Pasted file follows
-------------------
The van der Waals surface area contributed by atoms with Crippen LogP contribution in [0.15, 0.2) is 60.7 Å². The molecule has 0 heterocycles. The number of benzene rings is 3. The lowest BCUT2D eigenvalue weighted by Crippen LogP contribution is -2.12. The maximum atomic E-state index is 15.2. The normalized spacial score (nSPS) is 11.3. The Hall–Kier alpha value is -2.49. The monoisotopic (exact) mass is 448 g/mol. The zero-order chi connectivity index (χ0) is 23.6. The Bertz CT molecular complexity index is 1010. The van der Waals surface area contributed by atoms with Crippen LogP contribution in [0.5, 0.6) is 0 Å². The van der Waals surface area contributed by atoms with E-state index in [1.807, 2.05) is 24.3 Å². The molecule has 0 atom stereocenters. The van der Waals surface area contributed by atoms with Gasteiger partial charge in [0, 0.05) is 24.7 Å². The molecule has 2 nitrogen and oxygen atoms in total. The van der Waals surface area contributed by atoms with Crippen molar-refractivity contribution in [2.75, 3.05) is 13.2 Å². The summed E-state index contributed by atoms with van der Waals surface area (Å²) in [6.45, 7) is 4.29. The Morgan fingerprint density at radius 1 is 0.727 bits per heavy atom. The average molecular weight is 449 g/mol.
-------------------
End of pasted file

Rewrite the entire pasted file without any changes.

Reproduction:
The van der Waals surface area contributed by atoms with Crippen LogP contribution in [0.15, 0.2) is 60.7 Å². The molecule has 0 heterocycles. The number of benzene rings is 3. The lowest BCUT2D eigenvalue weighted by Crippen LogP contribution is -2.12. The maximum atomic E-state index is 15.2. The normalized spacial score (nSPS) is 11.3. The Hall–Kier alpha value is -2.49. The monoisotopic (exact) mass is 448 g/mol. The zero-order chi connectivity index (χ0) is 23.6. The Bertz CT molecular complexity index is 1010. The van der Waals surface area contributed by atoms with Crippen LogP contribution in [0.5, 0.6) is 0 Å². The van der Waals surface area contributed by atoms with E-state index in [1.807, 2.05) is 24.3 Å². The molecule has 0 atom stereocenters. The van der Waals surface area contributed by atoms with Gasteiger partial charge in [0, 0.05) is 24.7 Å². The molecule has 2 nitrogen and oxygen atoms in total. The van der Waals surface area contributed by atoms with Crippen molar-refractivity contribution in [2.75, 3.05) is 13.2 Å². The summed E-state index contributed by atoms with van der Waals surface area (Å²) in [6.45, 7) is 4.29. The Morgan fingerprint density at radius 1 is 0.727 bits per heavy atom. The average molecular weight is 449 g/mol.